Motherboard is bricked. Ring DELL for support. After going through the rigmarole of explaining what had happened and that we had a bricked motherboard, the person on the phone said "Have you tried taking out the CPU and rebooting?"
To avoid further delay in getting a replacement sent (we had 4 hour on-site at the time), we went through the motions. Not surprisingly, the motherboard was substantially bricked without a CPU.
The DELL engineer that came on-site was suitably amused.
Nothing worked. Finally, I removed the processor from the motherboard, looked at it, and reinstalled it. The computer booted right up and never had another problem. Weird.
What do you do to write software accordingly? Make it detect when it's running on a dud? Have it run as best as it can anyways?
Are you perhaps thinking of the printer execution scene from "Office Space"?
are you able to comment a bit further on why this machine was well known?
Could be a different incident and a different machine, though. I'm sure this story happened more than once.
The infamous machine did go through repairs and part swaps many times, as you could see from its long and troubled hwops history.
The worst machines were the zombies with NICs bad enough to break Stubby RPCs, but still passing heartbeat checks. Or breaking connections only when (re)using specific ports. Fun times!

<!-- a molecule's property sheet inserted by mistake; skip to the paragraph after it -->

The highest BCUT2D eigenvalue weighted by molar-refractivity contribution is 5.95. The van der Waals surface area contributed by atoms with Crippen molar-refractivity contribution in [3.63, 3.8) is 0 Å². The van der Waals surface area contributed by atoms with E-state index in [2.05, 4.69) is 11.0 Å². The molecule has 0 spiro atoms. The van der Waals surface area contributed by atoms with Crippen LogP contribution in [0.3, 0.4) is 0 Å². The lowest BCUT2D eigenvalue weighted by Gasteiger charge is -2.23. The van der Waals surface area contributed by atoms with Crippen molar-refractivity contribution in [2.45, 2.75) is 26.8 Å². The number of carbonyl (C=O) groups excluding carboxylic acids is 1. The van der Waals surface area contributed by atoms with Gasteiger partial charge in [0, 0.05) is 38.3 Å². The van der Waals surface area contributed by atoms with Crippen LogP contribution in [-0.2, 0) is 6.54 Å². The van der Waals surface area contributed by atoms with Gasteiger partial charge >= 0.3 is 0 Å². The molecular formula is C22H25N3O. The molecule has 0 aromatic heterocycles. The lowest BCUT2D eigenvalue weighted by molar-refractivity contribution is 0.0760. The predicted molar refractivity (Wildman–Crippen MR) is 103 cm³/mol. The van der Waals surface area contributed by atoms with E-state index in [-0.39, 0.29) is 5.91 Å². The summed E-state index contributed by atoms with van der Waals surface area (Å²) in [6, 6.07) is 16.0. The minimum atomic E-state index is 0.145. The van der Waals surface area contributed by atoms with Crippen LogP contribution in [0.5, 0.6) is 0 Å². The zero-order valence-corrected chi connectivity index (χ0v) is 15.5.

Regarding this system: the motherboard was never swapped?
> engineers habitually run batch jobs with more replicas than there are machines
Idly curious, how do I parse parse this? It sounds like the same jobs are replicated to multiple machines as a sort of asynchronous, eventually-consistent lockstep arrangement?
Eyy what would I search on moma to find this video?
I can confirm I've read the same thing though, years back.
If any Googlers are reading this: just goto go/legends and search for officespace. The first link that pops up has context as to why the video exists.
And I wonder how well the signal in that ratio might scale down to hundreds or tens of disks.
"Hewlett Packard Enterprise (HPE) has once again issued a warning to its customers that some of its Serial-Attached SCSI solid-state drives will fail after 40,000 hours of operation unless a critical patch is applied.
Back in November of last year, the company sent out a similar message to its customers after a firmware defect in its SSDs caused them to fail after running for 32,768 hours."
Can you imagine provisioning and deploying a rack or 3 full of shiny new identical drives, all in RAID6 or RAID10, so you couldn't possibly lose any data without multiple drives all failing at once...
(Evidence that the universe can and does invent better idiots...)
Someone suggested just nuke it and bring it back up on a fresh instance. Problem was gone! Everything running smoothly again..
If CPU was bad, then that means that you kept running the instance on the same node. Quick was to test if it was "cattle" would have been to try on a different node
Additionally, if CPU was bad how was it not affecting other services?